Peer reviews of campaigns for whole-of-government initiatives shall include a reviewer independent of the public sector.
In cases where the Department of Premier and Cabinet develops a campaign that requires a peer review, the following rules apply:
- The review will be convened by a person independent of the Department of Premier and Cabinet.
- All peer reviewers will be independent of the Department of Premier and Cabinet, including at least one reviewer independent of the public sector.
- The peer review chair reviews the Department of Premier and Cabinet’s response to the review to ensure all issues raised have been addressed and then provides an independent written assurance of the appropriateness of the campaign to the Secretary, Department of Premier and Cabinet.
Cost Benefit Analysis
Where the cost of a campaign is likely to exceed $1 million, Section 7 (1) of the Act requires a Cost Benefit Analysis (CBA) to be carried out before the campaign commences. The Act and Guidelines refer to CBAs being completed at a campaign level.
The agency proposing the advertising campaign is responsible for preparing the CBA. Agencies should refer to the Cost Benefits Analysis Framework for Government Advertising and Information Campaigns when preparing a CBA.
Agencies should also refer to the Cost Benefit Analysis for Government Advertising: A User Guide.
Cabinet Standing Committee on Communication and Government Advertising
All NSW Government advertising campaigns with a cost likely to exceed $1 million will require additional approval of the Committee.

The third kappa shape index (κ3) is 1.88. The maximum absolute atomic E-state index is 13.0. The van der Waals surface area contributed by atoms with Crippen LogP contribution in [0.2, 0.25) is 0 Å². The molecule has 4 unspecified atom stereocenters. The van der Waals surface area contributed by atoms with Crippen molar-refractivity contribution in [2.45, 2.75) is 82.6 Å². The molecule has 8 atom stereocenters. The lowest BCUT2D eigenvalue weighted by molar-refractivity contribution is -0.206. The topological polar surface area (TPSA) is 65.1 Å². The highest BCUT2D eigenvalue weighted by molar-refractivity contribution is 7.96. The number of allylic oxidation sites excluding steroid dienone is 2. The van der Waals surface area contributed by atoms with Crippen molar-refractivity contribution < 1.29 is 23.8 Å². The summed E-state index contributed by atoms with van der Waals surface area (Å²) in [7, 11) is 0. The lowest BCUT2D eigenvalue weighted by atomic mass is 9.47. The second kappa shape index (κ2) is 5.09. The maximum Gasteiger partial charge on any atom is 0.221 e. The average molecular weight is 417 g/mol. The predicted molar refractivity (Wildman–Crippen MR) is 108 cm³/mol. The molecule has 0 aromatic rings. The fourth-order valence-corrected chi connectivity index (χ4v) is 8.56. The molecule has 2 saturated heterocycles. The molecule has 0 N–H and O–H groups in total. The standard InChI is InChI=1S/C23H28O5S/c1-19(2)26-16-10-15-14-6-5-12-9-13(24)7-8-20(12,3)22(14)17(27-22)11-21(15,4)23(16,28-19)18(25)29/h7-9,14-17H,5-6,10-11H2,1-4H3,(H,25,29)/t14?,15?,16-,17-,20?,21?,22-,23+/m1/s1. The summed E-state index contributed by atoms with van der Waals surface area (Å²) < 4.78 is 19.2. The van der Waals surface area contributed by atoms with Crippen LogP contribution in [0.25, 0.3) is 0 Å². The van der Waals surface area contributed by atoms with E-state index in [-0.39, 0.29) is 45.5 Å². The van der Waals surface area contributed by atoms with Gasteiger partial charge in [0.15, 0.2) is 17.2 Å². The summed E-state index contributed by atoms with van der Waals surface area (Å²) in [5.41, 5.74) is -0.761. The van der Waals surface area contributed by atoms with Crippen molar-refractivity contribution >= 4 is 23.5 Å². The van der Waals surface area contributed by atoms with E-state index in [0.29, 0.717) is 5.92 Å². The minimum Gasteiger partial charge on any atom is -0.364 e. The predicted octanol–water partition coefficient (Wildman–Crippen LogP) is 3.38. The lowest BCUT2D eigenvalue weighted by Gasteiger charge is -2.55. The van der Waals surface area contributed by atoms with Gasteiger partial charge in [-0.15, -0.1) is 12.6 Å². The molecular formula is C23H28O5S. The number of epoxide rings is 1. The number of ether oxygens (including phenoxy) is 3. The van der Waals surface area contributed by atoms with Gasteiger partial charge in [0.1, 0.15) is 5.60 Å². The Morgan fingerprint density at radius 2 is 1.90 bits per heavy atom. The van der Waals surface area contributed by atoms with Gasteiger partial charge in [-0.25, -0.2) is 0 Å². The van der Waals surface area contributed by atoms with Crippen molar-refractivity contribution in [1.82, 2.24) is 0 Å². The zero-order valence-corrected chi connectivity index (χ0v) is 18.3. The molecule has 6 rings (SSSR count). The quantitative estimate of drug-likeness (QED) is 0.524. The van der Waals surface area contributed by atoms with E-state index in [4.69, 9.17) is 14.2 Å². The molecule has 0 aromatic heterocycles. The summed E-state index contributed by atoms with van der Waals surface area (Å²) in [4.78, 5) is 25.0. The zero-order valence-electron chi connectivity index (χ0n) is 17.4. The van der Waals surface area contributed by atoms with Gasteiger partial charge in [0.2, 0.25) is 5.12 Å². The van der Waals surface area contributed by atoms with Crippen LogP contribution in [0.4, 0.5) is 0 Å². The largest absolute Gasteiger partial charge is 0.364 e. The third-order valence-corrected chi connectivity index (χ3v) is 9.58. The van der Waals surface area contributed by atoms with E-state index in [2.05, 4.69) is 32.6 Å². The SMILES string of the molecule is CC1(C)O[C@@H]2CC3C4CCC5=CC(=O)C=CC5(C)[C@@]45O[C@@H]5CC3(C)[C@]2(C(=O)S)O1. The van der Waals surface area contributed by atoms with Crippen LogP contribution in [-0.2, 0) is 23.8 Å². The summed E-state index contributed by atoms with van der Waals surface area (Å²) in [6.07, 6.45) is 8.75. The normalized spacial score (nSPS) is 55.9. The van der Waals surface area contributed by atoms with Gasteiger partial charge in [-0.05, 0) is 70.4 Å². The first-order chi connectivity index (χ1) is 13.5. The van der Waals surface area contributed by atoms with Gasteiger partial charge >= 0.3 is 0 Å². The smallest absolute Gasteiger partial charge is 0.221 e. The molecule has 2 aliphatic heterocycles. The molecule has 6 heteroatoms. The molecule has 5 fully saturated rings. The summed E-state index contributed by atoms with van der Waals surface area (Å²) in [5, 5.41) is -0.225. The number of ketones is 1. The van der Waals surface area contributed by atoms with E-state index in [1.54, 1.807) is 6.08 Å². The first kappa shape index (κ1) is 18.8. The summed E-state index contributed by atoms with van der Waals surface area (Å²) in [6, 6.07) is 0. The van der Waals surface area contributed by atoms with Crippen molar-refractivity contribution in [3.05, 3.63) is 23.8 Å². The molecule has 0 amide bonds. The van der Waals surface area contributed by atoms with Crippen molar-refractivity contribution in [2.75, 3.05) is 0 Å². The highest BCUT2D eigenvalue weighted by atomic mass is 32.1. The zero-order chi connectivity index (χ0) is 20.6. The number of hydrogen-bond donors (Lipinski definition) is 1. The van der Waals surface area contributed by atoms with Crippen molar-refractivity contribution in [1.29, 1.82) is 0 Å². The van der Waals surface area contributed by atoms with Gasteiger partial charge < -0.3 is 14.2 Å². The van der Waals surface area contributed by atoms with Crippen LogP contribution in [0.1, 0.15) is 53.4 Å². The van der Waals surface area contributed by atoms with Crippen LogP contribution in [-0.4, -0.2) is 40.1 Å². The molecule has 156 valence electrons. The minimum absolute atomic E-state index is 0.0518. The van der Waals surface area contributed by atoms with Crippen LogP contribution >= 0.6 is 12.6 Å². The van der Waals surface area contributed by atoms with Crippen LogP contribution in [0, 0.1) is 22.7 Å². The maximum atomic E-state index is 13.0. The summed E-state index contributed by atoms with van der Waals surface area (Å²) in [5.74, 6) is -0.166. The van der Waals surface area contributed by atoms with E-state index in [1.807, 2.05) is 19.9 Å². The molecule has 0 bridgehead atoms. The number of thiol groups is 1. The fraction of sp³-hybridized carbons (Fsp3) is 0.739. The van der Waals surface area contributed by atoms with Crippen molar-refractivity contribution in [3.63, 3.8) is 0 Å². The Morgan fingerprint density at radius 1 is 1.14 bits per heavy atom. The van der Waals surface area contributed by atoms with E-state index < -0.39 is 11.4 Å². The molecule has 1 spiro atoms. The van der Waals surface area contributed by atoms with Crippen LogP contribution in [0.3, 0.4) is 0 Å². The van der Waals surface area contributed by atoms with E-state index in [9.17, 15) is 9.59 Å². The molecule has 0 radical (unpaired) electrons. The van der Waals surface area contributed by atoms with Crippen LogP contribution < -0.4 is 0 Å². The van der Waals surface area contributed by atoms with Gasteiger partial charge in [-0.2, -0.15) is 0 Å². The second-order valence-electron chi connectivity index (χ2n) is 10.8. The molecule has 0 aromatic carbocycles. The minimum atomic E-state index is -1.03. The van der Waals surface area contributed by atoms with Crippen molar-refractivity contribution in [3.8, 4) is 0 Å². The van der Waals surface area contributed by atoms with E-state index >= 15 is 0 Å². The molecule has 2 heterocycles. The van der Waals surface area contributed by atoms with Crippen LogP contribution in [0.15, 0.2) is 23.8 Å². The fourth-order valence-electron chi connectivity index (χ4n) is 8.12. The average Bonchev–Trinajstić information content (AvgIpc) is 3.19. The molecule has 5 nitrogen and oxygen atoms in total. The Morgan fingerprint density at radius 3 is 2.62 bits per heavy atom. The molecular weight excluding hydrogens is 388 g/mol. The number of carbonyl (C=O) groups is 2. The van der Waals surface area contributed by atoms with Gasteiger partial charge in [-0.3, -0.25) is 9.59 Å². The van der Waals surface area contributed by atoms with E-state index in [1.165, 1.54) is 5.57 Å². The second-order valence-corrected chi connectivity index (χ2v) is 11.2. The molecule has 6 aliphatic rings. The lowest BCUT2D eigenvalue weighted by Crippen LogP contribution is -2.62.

Campaigns over this value must complete the requirements of the Act (including peer review, cost benefit analysis and compliance certificate signed by the head of the government agency) before seeking Committee approval.
Agencies may also seek approval of programs of advertising, which refer to all planned advertising campaigns by an agency relating to the same broad focus area within the financial year. For example, road safety, skin cancer prevention and NSW tourism and event promotions.
The expenditure for Government advertising campaigns likely to be less than $1 million can be approved by the head of the government agency, subject to the requirements of the Act. Approval from the Committee is separate and additional to the independent role of agency heads under the Act.
Department of Premier and Cabinet will liaise with agencies on any other requirements of the Committee, such as providing information on advertising effectiveness or expenditure.
The cost of the campaign includes any expenses such as, but not limited to, the research and strategic planning of the campaign, creative production, media buy and evaluation. The reported cost of an advertising campaign is exclusive of GST.
The Guidelines detail specific requirements and accountabilities around the cost of campaigns, including demonstrating a specific need for the campaign, allowing realistic timeframes for approval, and ensuring methods of advertising are not excessive.